Good intentions are one thing. Perception vs. reality is another. So goes the story with the recent outpouring of outrage and defensive stances over Beyonce's French fashion magazine photo shoot for L'Officiel Paris. The Houston icon used dark brown facepaint to pay homage to her roots, specifically African singer Fela Kuti, whose story and music left a lasting impression on the singer.
But both Beyonce and the magazine's choice of artistic expression has rubbed some members of the African-American community the wrong way. Others have collectively sighed of frustration, effectively saying, "What's the big deal?"
Like will.i.am and British singer Estelle before her, Beyonce's creative expression may have been misinterpreted - but fairly or unfairly is the question. Estelle, who dipped herself in black body paint for a music video, responded to her critics, "I'm black, so how do I do blackface?"
Damn good question.
Beyonce could very well ask the same thing, but the raw nerves that even the appearance of blackface strikes, intended or not, defendable or not, may be too overwhelming for the naysayer.
"Seeing a person of color put the blackface on, it's like black on black crime," says Tracey Ricks Foster, a blogger for the Washington Review and a blog show radio host of the African-American Literary Review, the only black thought leader to respond to our requests for comment.
For those who slept through history class and want to know the genesis of the hypersensitivity around Beyonce's latest magazine spread, blackface is one of America's many black eyes when it comes to race relations. It's a complex and deep issue, but in summation, blackface minstrelsy - in which white people portrayed blacks in blackface - was one of the first forms of American theatre in 1830s and '40s.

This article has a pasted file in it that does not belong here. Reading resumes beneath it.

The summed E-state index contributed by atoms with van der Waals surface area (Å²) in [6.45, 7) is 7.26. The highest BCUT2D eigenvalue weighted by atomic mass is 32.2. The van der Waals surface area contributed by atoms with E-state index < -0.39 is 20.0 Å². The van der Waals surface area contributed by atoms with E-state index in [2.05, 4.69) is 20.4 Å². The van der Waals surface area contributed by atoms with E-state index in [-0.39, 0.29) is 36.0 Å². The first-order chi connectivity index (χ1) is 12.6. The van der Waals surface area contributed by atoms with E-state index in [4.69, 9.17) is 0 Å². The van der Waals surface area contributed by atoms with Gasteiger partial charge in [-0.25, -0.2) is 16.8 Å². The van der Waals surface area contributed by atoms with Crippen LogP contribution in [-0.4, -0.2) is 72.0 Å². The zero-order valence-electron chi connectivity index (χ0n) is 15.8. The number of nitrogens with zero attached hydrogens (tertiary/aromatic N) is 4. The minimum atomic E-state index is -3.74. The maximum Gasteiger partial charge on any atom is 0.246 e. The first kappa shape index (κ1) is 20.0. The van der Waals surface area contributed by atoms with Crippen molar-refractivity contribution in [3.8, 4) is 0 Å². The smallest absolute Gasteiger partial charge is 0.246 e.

According to Eric Lott's 1993 book, Love and Theft: Blackface Minstrelsy and the American Working Class, there were comic songs in which blacks were "roasted, fished for, smoked like tobacco, peeled like potatoes, planted in the soil, or dried up and hung as advertisements."
"When you look at the history of blackface and how it was created by Caucasian performers, they characterized black people as lazy, unintelligent, eating watermelons and fried chicken," says Foster. "The real stereotypes that African-Americans have to deal with today were created then and they are alive and well."
But this isn't a time to hang Beyonce on the cross, says Foster. When asked what she'd like Beyonce to do - she still hasn't released a statement - Foster says, "nothing."
"There's nothing she can do at this point," she continues. [The pictures] will always be out there. An apology is not necessary. This is a teaching moment. We don't need Beyonce to release a statement. This is an opportunity to look back at our history and make more educated choices. That's really what it's all about: being sensitive about choices."
Beyonce's latest mini-plight raises a good question, though: When is it OK to put the past behind us and just let artists be artists? It may be the trickiest question there is, because like magazine art may be in the eye of the beholder, the weight and magnitude of injustices are on the backs of their victims.